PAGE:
Last November Habibullah Ahmadi, 24, was found guilty of second-degree murder in the October 8, 2017, beating of Sara Anne Widholm in Windsor, Ontario. The 75-year-old grandmother did not die until December 17, 2018, but according to Dr. Balraj Jhawar, the beating left her in a “worse state than death.” For this heinous crime, a Tuesday hearing revealed, Habibullah will not receive the worst possible sentence.
“Second-degree murder carries an automatic life sentence,” wrote Trevor Wilhelm in the Windsor Star, but Habibullah Ahmadi would not get a life sentence. Instead the hearing focused on “when Ahmadi should become eligible for parole.” The range is 10 to 25 years, and prosecutor Renee Puskas argued that the convicted murderer “should not become eligible for parole for 14 to 17 years,” at best nearly a decade less than the possible maximum.
The Windsor Star report included no photo of murder victim Anne Widholm and no photo of Habibullah Ahmadi. Indeed, no photo of the murderer has appeared in any report on the crime and trial. In similar style, no public statement has emerged from “Windsor man” Habibullah Ahmadi or any of his family, friends, fellow students or co-workers in the Canadian city.
According to the Star, Widholm suffered from “injuries” including skull fractures, but in a criminal proceeding these amount to “wounds” inflicted by the hand of another. The victim “fell into a coma,” but had actually been beaten into a coma by Habibullah Ahmadi, 21 at the time of the crime.
“High on marijuana and magic mushrooms,” Wilhelm wrote, “he randomly attacked Widholm” as she walked the trail. This ignored the reality that Ahmadi pleaded guilty and the defense failed to prove that marijuana and magic mushrooms played any role. As justice Bruce Thomas said in November, Ahmadi “had the intention to cause Sara Anne Widholm bodily harm” and was “likely to cause her death, and that he was clearly reckless as to whether death ensued.”
The contention that Habibullah Ahmadi “randomly attacked” the grandmother was at odds Dr. Jhawar, who did his best to keep the 75-year-old alive after she suffered the worst wounds he had ever seen. As Dr. Jhawar told the Windsor Star in 2017, it was “not just another random attack.” On Tuesday, the victim impact statements offered other enlightenment.
Ann’s son Kristopher said his mother’s morning walks were “her time to be quiet with herself and to be, as best as she knew how, with God.” On that Sunday morning in 2017, “she crossed paths with a person who made a choice to destroy her despite her fear and her protest, and despite her inability to inflict any kind of pain on the attacker.” Anne Widholm was “terrified and no one helped her. She asked for it to stop and was met with no regard.”
Anne Widholm’s worst nightmare, according to daughter Lis Elvborn, was “being closed into a body that didn’t work.” Of all things that could have happened to her, Elvborn wrote, “the thing she feared the most happened. It just hurts so much.”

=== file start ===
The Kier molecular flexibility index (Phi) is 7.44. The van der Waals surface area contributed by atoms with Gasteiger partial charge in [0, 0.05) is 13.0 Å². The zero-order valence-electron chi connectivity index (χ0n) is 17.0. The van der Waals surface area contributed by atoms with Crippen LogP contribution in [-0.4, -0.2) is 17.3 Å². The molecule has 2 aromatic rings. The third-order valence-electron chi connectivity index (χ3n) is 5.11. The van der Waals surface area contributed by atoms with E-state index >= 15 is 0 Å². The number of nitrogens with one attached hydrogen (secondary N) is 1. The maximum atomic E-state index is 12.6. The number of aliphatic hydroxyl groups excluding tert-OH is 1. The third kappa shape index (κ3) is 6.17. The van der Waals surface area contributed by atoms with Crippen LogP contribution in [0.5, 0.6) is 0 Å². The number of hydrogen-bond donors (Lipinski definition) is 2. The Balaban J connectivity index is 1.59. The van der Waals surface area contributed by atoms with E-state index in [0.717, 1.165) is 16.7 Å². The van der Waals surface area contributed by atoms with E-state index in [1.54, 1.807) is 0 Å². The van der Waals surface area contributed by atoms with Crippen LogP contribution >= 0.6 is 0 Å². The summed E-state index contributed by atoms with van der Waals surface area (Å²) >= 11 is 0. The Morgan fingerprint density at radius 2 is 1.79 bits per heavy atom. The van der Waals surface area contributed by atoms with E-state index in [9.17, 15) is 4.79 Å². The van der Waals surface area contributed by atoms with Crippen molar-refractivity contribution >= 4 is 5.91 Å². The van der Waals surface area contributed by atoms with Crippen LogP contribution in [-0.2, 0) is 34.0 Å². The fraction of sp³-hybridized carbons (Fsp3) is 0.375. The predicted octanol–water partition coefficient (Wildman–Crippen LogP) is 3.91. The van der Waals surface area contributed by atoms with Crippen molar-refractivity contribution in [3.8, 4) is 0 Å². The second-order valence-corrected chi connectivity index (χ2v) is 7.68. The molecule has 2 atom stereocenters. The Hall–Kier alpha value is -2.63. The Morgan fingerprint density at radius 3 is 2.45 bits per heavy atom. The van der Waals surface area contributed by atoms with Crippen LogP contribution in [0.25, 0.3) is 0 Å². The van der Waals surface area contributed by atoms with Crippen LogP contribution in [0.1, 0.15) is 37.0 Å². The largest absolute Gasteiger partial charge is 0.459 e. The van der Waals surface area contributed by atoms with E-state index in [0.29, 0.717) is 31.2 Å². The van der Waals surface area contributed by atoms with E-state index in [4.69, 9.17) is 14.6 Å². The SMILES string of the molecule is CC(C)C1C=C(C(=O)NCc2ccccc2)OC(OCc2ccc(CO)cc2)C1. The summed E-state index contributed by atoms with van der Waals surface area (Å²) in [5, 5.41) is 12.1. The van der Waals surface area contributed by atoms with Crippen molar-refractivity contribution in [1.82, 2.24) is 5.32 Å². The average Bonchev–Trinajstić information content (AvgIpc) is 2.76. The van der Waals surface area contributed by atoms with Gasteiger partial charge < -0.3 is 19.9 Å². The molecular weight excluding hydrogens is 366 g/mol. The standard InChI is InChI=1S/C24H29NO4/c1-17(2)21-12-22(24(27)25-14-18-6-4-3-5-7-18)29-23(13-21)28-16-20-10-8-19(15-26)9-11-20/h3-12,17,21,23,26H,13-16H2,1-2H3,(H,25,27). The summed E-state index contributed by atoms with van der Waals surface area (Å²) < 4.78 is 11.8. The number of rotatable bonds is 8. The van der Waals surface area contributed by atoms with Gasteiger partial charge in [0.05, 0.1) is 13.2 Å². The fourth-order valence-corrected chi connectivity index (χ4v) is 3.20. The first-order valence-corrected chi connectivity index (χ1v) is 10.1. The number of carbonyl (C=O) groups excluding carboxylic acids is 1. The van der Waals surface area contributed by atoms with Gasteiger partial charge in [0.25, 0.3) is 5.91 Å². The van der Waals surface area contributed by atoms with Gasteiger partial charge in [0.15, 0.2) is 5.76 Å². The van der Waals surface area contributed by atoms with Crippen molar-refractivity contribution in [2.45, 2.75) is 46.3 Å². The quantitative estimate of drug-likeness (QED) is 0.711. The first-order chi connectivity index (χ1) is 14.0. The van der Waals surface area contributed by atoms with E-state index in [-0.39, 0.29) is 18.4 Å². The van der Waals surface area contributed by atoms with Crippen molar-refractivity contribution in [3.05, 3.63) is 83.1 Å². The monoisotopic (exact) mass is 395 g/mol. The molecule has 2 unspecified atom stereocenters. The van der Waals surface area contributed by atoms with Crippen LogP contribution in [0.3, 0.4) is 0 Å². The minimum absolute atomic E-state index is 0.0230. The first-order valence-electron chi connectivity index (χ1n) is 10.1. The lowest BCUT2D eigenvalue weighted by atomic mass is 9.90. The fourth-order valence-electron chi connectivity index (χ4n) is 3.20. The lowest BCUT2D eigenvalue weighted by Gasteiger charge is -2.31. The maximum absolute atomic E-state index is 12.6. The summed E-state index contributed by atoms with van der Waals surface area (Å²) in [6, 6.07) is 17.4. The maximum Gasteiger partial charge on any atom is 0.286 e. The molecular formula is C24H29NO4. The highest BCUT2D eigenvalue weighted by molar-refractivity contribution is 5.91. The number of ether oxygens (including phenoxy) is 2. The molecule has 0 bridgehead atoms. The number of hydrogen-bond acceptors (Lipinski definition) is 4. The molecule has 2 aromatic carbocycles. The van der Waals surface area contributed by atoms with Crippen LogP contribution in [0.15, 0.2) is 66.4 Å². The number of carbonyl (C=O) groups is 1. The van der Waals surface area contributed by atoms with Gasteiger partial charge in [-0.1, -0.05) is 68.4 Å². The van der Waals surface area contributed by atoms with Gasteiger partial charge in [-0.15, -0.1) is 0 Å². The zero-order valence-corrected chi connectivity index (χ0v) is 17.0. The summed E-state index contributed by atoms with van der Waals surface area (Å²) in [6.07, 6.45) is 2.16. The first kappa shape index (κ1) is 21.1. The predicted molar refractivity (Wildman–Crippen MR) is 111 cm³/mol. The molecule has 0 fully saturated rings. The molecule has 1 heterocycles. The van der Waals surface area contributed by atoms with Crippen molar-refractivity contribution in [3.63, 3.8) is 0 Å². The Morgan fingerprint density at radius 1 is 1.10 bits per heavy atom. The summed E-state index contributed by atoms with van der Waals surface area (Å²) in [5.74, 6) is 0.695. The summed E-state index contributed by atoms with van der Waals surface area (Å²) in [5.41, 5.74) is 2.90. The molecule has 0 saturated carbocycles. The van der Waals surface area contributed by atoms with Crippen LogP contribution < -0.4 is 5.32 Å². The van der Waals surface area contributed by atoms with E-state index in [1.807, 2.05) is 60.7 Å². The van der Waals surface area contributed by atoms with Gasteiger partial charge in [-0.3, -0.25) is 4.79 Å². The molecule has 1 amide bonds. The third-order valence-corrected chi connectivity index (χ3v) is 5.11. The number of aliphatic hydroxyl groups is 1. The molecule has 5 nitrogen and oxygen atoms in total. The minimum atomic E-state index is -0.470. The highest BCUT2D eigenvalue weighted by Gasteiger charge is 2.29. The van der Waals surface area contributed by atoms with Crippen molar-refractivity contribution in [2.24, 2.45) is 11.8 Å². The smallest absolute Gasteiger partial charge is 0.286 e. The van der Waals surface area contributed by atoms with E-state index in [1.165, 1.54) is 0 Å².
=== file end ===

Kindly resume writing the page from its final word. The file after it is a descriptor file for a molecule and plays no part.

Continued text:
The Windsor Star report came headlined “Mayor joins family in denouncing Ganatchio Trail killer at sentencing hearing,” but nobody actually denounced Habibullah Ahmadi. Windsor mayor Drew Dilkens wondered how such a “heinous crime” could occur, but in his statement said “there was ultimately no reason at all.” That ignored any possible motive for the crime, and disregarded Dr. Jhawar’s judgement that the killing was not a random attack.
“I strive to find good in everyone,” Dilkens wrote. “I’m told that Sara Anne Widholm did this, too. I’m sure, given the opportunity, I could find good in the defendant.” That ignored the reality that Habibullah Ahmadi was no longer a defendant but a convicted murderer.
The murderer’s attorney, Patricia Brown, sought to have the mayor’s statement tossed on the grounds that his words “crimes like the savage beating of Sara Ann just don’t happen in the City of Windsor,” are inaccurate. As the case proved, savage beatings do indeed happen in Windsor, and in the case of Anne Widholm, the beating led to a fate worse than death.
In court Tuesday Puskas argued that Dilkens’ comments were “as necessary as that of members of the Widholm family.” For his part, justice Thomas ruled the mayor’s statement admissible because it offers “insight into the impact this offence had on the community.” As the mayor wrote, Habibullah Ahmadi’s actions “will take decades for most to reconcile.”
In Windsor, Ontario, somebody named Habibullah Ahmadi can take an innocent life, in the most savage fashion, without his photo and details of his background ever appearing in the media. His motive for murder will remain unexplored and the killer can escape the mandatory life sentence. The prosecutor will recommend release on parole nearly a decade short of the limit.
Ahmadi’s attorney Patricia Brown will doubtless argue for parole in ten years, possibly with credit for the three years for time served. So convicted murderer Habibullah Ahmadi could be out in seven years.
“This is maybe representing a new, dark side of Windsor that we can’t let propagate,” Dr. Jhawar told reporters in 2017. Based on the case to date, the new dark side will propagate. No justice, no peace. What people fear most may soon be upon them.
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